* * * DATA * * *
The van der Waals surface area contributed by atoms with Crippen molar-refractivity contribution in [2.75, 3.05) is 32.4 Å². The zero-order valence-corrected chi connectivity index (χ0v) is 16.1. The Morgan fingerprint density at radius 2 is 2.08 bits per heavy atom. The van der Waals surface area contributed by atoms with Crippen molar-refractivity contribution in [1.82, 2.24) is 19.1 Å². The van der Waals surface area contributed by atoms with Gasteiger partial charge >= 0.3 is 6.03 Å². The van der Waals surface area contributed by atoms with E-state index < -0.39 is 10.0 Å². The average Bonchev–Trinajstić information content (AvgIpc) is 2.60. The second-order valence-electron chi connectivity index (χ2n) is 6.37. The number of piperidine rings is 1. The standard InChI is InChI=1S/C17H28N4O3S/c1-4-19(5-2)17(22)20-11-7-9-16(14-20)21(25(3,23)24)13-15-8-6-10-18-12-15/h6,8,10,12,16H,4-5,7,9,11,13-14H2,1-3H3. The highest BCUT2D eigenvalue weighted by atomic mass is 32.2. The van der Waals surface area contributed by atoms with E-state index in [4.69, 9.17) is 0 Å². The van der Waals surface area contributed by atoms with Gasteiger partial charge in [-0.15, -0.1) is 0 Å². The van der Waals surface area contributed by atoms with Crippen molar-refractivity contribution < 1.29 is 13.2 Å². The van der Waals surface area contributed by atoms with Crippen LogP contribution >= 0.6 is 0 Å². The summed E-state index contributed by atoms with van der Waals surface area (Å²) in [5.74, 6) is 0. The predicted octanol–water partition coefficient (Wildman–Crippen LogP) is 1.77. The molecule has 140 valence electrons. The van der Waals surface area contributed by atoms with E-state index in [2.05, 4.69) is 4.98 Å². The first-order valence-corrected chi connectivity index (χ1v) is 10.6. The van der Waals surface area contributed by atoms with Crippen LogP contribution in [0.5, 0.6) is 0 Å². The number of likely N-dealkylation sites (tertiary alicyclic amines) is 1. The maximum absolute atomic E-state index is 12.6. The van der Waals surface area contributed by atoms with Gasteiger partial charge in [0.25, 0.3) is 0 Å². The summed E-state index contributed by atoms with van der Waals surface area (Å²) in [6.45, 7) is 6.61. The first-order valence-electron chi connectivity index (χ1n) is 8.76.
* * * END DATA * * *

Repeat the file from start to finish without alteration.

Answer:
The van der Waals surface area contributed by atoms with Crippen molar-refractivity contribution in [2.75, 3.05) is 32.4 Å². The zero-order valence-corrected chi connectivity index (χ0v) is 16.1. The Morgan fingerprint density at radius 2 is 2.08 bits per heavy atom. The van der Waals surface area contributed by atoms with Crippen molar-refractivity contribution in [1.82, 2.24) is 19.1 Å². The van der Waals surface area contributed by atoms with Gasteiger partial charge >= 0.3 is 6.03 Å². The van der Waals surface area contributed by atoms with E-state index < -0.39 is 10.0 Å². The average Bonchev–Trinajstić information content (AvgIpc) is 2.60. The second-order valence-electron chi connectivity index (χ2n) is 6.37. The number of piperidine rings is 1. The standard InChI is InChI=1S/C17H28N4O3S/c1-4-19(5-2)17(22)20-11-7-9-16(14-20)21(25(3,23)24)13-15-8-6-10-18-12-15/h6,8,10,12,16H,4-5,7,9,11,13-14H2,1-3H3. The highest BCUT2D eigenvalue weighted by atomic mass is 32.2. The van der Waals surface area contributed by atoms with E-state index in [4.69, 9.17) is 0 Å². The van der Waals surface area contributed by atoms with Gasteiger partial charge in [-0.15, -0.1) is 0 Å². The van der Waals surface area contributed by atoms with Crippen molar-refractivity contribution < 1.29 is 13.2 Å². The van der Waals surface area contributed by atoms with Crippen LogP contribution >= 0.6 is 0 Å². The summed E-state index contributed by atoms with van der Waals surface area (Å²) in [5.74, 6) is 0. The predicted octanol–water partition coefficient (Wildman–Crippen LogP) is 1.77. The molecule has 140 valence electrons. The van der Waals surface area contributed by atoms with E-state index in [2.05, 4.69) is 4.98 Å². The first-order valence-corrected chi connectivity index (χ1v) is 10.6. The van der Waals surface area contributed by atoms with Crippen LogP contribution in [0.5, 0.6) is 0 Å². The number of likely N-dealkylation sites (tertiary alicyclic amines) is 1. The maximum absolute atomic E-state index is 12.6. The van der Waals surface area contributed by atoms with Gasteiger partial charge in [0.25, 0.3) is 0 Å². The summed E-state index contributed by atoms with van der Waals surface area (Å²) in [6.45, 7) is 6.61. The first-order valence-electron chi connectivity index (χ1n) is 8.76.